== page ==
The historiography of any period is never complete. For young historians, the period known commonly as the ‘Irish revolutionary period’ can appear one with little room for new writers, with so much written on the pivotal events and personas.
Thankfully, recent years have seen historians engage with the ‘Irish revolution’ in new and exciting ways, moving beyond the macro and looking at individual events and themes in greater detail. A particular effort of note would be Mercier’s top class ‘Military History of the Irish Civil War’ series, but in the field of biography O’Brien’s new ‘Sixteen Lives’ series will see first biographies of some of the executed leaders of 1916 published. New Island books have launched ‘1916 In Focus’, with Paul O’Brien’s study of the Four Courts garrison during Easter Week the first work in the series.
O’Brien’s last effort, ‘Uncommon Valour’, which looked at the South Dublin Union, was reviewed here on the blog in February 2010. Looking at key battles and events in Easter 1916, O’Brien has managed to turn events that take up a few paragraphs in broad-histories into full works, which gives you an in-depth look at some characters who somehow often manage to escape from the narrative of other works.
The Four Courts is more so associated with the Civil War in the popular memory of Dubliners, but some of the bloodiest events of the Rising occurred in the area around the courts. The area which saw heavy fighting during the Rising between the 1st Battalion of the Irish Volunteers and British Military Forces was an area home to some of the poorest Dubliners in tenement dwellings, not far for example from the buildings which had collapsed on Church Street in 1913, killing seven. Edward Daly commanded the forces which occupied the Four Courts and surrounding areas. He would later be executed for his role in the week.
It was the 1st Battalion who were to signal the start of the rebellion by an explosion at the Magazine Fort in the Phoenix Park. A 30-strong unit, under the leadership of Paddy Daly, were given this task. While this story is always mentioned in histories of the Rising, O’Brien goes into it in wonderful detail, telling us for example that:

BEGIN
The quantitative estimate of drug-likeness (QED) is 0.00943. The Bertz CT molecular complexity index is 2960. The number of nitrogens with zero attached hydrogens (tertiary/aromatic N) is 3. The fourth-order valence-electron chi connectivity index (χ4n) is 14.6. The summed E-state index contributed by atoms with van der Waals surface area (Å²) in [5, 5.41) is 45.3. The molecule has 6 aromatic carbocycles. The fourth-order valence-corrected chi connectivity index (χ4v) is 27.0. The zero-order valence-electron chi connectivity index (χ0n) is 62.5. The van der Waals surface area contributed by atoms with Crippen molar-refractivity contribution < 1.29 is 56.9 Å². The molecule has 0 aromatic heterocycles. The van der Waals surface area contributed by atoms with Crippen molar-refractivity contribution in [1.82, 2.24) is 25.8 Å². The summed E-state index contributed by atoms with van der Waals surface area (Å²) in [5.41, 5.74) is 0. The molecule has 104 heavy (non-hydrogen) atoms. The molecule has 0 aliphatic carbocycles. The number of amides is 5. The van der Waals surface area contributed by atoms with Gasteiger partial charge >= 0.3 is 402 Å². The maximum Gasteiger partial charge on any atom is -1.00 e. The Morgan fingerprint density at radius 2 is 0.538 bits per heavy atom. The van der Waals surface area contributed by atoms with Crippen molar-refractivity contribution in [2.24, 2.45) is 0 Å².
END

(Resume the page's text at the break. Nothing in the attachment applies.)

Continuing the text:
Six months previously Daly had been employed by Shorthall’s Building Contractors. This company was engaged in carrying out works on the complex and Daly had gained detailed knowledge of the layout of the fort and the garrison’s roster. In order to move close to the fort without alarming the guard, the Volunteers began a football match near the complex.
There’s some great humour in the book, as there has been in the others O’Brien has produced, for example when Lord Dunsany, a noted playwright and an officer with the Inniskilling Fusillers, was captured by the Volunteers. A Volunteer joked that Dunsany was in no danger of ‘entering The Glistening Gates just yet’, alluding to his play which had been performed at the Abbey. O’Brien notes that Dunsany would later ‘congratulate himself’ on being captured by literary men!
Civilian casualties in the Easter Rising have sometimes been used as a political football in a contemporary sense, but O’Brien has always been able to look at events rationally and acknowledge when British or Irish forces were in the wrong morally. The North King Street killings, where a number of Dubliners were killed following the cessation of hostilities, feature here. O’Brien goes into detail on the victims of the killings, civilians murdered by the 2/6th South Staffordshire regiment, and quotes General Maxwell as stating:
Possibly unfortunate incidents, which we should regret now, may have occurred. It did not, perhaps, always follow that shots were fired from a particular house the inmates were always necessarily aware of it or guilty, but how were the soldiers to discriminate? They saw their comrades killed beside them by hidden and treacherous assailants, and it is even possible that under the horrors of this particular attack some of them ‘saw red’.
O’Brien has developed a great understanding of military history which will appeal to many, but for me its the insight into the personal backgrounds of both Irish Volunteers and British forces which has drawn me to his work, coupled with the little stories that emerge involving civilians and the city. The next book in the series, also from O’Brien, will look at the Battle of Ashbourne, which saw a major showdown between the Royal Irish Constabulary and the 5th Battalion of the Volunteers. I look forward to it.